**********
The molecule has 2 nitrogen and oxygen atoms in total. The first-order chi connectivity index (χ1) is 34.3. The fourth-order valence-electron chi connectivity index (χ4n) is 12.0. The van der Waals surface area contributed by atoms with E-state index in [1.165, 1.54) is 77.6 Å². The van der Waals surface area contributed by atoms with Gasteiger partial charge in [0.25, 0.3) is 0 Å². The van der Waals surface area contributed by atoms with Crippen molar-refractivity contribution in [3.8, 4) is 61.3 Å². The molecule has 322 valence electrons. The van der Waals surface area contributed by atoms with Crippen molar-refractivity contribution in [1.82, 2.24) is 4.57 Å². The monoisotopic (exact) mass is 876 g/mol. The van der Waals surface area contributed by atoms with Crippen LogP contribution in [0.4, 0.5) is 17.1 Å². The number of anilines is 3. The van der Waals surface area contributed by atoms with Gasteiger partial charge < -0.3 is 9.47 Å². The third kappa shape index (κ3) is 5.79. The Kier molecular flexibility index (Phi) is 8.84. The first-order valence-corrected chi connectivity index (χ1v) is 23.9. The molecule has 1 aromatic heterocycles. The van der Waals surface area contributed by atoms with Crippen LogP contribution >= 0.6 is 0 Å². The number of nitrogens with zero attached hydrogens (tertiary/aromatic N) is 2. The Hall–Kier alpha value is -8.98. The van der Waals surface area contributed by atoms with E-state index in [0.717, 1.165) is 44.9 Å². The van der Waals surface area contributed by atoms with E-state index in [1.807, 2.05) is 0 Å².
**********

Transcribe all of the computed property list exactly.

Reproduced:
The molecule has 2 nitrogen and oxygen atoms in total. The first-order chi connectivity index (χ1) is 34.3. The fourth-order valence-electron chi connectivity index (χ4n) is 12.0. The van der Waals surface area contributed by atoms with E-state index in [1.165, 1.54) is 77.6 Å². The van der Waals surface area contributed by atoms with Gasteiger partial charge in [0.25, 0.3) is 0 Å². The van der Waals surface area contributed by atoms with Crippen molar-refractivity contribution in [3.8, 4) is 61.3 Å². The molecule has 322 valence electrons. The van der Waals surface area contributed by atoms with Crippen molar-refractivity contribution in [1.82, 2.24) is 4.57 Å². The monoisotopic (exact) mass is 876 g/mol. The van der Waals surface area contributed by atoms with Crippen LogP contribution in [0.4, 0.5) is 17.1 Å². The number of anilines is 3. The van der Waals surface area contributed by atoms with Gasteiger partial charge < -0.3 is 9.47 Å². The third kappa shape index (κ3) is 5.79. The Kier molecular flexibility index (Phi) is 8.84. The first-order valence-corrected chi connectivity index (χ1v) is 23.9. The molecule has 1 aromatic heterocycles. The van der Waals surface area contributed by atoms with Crippen LogP contribution >= 0.6 is 0 Å². The number of nitrogens with zero attached hydrogens (tertiary/aromatic N) is 2. The Hall–Kier alpha value is -8.98. The van der Waals surface area contributed by atoms with E-state index in [0.717, 1.165) is 44.9 Å². The van der Waals surface area contributed by atoms with E-state index in [1.807, 2.05) is 0 Å².